• Ducabike Hydraulic Reservoir Covers $86.00
  • 520 GP Chain $189.00
  • New Driven Racing Quick Change Sprocket Carrier $219.00
  • New Driven Racing Rear Sprocket $89.00
  • New Rental Front Sprocket $54.00
  • Changed Gearing to 17/39 $0.00
  • New Aluminum Flange Race Cover $119.00
  • Chain Case Saver $39.00
  • Carbon Sprocket Cover $86.00
  • Black Billet Clutch Cover $129.00
  • Sprocket and Carrier Aluminum Nuts $98.00
  • Aluminum Front Axle Nut $36.00
  • Rear Aluminum Axle Nuts $89.00
  • Aluminum Flange Cone $64.00
  • ProTi 64 Titanium Rotor Bolts [Front and Rear] $119.00
  • ProTi 64 Banjo Bolts on Calipers $69.00
  • ProTi 64 Caliper Bolts [Front and Rear] $99.00
  • ProTi 64 Keyguard Bolts $39.00
  • Tech Mount Radar Mount $189.00
  • Tech Mount Cell Phone Mount $139.00
  • Escort 360 Radar $599.00
  • Skeletonized Fork Preload Adjusters $39.00
  • Fender Eliminator/Plate Mount Kit $119.00
  • Integrated Tail/Turn Light $89.00
  • Battery Tender Pigtail $6.99
  • Ducati Performance LED Mirrors $206.00
  • Bursig Paddock Stand $599.00
  • Shop Labor $3,500.00
  • Shop Supplies $72.00
  • Build Expenditure $16,991.43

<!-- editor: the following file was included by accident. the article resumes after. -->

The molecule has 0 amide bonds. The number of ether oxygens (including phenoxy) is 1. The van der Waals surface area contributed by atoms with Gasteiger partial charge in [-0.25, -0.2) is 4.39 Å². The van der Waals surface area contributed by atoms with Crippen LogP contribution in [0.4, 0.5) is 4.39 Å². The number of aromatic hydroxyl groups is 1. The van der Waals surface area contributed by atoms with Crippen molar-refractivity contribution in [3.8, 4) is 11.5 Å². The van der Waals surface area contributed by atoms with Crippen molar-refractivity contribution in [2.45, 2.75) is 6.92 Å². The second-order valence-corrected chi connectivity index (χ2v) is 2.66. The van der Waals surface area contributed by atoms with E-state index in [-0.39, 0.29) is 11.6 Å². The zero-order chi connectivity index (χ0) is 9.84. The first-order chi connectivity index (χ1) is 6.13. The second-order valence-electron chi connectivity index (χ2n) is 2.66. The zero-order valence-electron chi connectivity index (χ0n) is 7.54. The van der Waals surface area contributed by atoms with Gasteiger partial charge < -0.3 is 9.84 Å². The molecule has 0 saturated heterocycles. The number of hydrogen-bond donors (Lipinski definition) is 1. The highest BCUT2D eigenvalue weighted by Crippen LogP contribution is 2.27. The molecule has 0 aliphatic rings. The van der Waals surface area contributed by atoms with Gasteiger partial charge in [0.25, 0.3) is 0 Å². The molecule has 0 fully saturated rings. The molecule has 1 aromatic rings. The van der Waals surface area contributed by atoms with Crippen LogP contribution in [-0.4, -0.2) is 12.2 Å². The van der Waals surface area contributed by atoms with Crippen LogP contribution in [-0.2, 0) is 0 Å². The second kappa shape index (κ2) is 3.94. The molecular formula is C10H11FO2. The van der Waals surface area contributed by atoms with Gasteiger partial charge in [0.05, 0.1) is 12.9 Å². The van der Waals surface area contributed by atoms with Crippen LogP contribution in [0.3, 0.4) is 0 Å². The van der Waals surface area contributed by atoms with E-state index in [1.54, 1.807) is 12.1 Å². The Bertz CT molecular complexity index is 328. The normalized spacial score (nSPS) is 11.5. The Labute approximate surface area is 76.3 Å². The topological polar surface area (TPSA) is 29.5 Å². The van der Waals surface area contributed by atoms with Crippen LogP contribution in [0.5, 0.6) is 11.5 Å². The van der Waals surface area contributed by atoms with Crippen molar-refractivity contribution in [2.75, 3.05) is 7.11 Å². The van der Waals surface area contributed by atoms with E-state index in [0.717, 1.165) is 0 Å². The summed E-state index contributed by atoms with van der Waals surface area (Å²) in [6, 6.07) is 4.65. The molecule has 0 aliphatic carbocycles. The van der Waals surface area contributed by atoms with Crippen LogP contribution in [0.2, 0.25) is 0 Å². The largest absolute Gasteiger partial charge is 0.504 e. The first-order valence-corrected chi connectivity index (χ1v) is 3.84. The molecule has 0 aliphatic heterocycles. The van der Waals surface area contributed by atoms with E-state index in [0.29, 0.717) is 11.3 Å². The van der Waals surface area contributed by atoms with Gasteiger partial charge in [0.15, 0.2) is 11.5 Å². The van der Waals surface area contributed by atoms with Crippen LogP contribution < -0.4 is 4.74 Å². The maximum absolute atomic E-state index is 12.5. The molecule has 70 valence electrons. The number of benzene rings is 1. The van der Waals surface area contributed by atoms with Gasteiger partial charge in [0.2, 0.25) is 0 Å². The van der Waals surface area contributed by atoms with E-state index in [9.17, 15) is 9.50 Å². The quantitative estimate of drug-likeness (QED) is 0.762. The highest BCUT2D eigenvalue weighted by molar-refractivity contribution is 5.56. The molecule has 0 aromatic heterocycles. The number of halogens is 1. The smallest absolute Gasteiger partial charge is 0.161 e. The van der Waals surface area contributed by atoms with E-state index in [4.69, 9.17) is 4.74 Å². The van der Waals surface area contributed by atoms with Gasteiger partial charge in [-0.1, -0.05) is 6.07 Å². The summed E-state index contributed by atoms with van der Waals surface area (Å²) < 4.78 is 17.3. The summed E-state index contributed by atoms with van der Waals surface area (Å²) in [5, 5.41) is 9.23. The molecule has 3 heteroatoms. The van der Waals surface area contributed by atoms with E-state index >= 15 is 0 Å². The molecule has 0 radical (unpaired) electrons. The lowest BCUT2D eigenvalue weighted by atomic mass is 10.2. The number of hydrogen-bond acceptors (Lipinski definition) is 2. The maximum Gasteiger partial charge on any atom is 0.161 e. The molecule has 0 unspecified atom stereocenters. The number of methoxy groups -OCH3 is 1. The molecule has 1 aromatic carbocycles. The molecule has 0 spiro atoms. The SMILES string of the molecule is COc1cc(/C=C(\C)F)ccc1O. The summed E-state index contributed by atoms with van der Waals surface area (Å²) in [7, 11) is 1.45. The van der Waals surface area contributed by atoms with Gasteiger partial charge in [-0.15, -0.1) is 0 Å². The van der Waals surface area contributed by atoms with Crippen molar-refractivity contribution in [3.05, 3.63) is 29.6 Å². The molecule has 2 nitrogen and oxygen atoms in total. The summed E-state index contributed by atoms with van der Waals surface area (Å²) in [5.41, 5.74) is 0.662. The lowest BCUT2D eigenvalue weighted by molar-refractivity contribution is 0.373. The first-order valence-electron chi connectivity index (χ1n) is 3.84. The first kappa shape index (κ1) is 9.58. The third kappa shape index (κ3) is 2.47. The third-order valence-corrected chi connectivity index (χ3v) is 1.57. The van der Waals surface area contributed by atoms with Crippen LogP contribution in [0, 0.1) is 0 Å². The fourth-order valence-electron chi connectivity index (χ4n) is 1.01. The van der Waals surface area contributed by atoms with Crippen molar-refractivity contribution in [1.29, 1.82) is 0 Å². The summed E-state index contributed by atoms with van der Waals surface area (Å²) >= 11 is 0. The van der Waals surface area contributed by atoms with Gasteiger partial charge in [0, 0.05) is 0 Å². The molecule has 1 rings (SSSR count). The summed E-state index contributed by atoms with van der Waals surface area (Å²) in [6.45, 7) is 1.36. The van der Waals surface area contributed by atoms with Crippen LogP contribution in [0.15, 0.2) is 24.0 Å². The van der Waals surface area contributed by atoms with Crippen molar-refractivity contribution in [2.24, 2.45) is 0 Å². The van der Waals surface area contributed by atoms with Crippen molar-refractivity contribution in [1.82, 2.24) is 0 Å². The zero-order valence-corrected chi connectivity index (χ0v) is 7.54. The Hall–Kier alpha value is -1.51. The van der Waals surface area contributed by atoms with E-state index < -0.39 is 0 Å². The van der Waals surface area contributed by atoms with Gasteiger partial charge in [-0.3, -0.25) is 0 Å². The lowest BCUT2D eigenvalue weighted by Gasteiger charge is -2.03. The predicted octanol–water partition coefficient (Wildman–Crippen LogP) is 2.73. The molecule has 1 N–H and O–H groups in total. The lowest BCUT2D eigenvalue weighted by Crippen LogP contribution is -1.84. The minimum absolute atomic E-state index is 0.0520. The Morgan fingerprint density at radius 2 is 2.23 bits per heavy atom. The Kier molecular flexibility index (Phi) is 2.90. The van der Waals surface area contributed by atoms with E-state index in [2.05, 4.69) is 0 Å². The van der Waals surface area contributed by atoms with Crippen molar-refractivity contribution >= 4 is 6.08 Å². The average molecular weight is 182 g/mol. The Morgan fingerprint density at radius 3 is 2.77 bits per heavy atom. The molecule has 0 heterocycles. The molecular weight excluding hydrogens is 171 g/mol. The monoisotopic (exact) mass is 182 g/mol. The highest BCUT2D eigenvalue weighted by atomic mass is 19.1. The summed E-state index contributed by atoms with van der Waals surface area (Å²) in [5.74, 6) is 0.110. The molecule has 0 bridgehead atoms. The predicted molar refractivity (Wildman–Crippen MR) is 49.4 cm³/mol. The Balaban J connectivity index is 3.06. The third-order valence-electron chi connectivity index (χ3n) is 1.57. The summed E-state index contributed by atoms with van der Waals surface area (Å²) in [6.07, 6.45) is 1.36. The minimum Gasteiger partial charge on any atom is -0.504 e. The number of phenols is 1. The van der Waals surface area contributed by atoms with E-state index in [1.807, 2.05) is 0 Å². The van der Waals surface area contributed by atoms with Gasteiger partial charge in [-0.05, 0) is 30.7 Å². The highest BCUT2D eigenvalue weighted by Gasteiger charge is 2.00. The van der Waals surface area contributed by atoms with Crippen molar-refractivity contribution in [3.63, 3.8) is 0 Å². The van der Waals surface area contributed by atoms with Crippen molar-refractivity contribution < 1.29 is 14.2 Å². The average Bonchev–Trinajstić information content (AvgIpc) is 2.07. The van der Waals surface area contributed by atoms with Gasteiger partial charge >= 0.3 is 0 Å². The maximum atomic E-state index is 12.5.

• Base Bike $18,000.00
  • Pretax Cost $34,991.43

The asking price for this very well-documented machine is a cool $25,000. But if you're looking for something truly one-of-a-kind, this 1098S should be almost as fast and less likely to kill you, with or without traction control.

-tad

Featured Listing: 2008 Ducati 1098S for Sale
Ducati February 9, 2019 posted by Tad Diemer

#388 of 400: 2002 Ducati 998S Bayliss Replica for Sale

Ducati's lineup of superbikes has long included three main tiers: the "entry-level" exotic standard version, the S-version that generally includes some trim and suspension updates, and the homologation R-version, that is sometimes a step up from the S, and sometimes an altogether different beast entirely... The most desirable bikes are most often the R-version, but when you make 400 examples of the Troy Bayliss replica 998S, you create something that combines the power and dynamics of the very best of the 916 era bikes with racing heritage.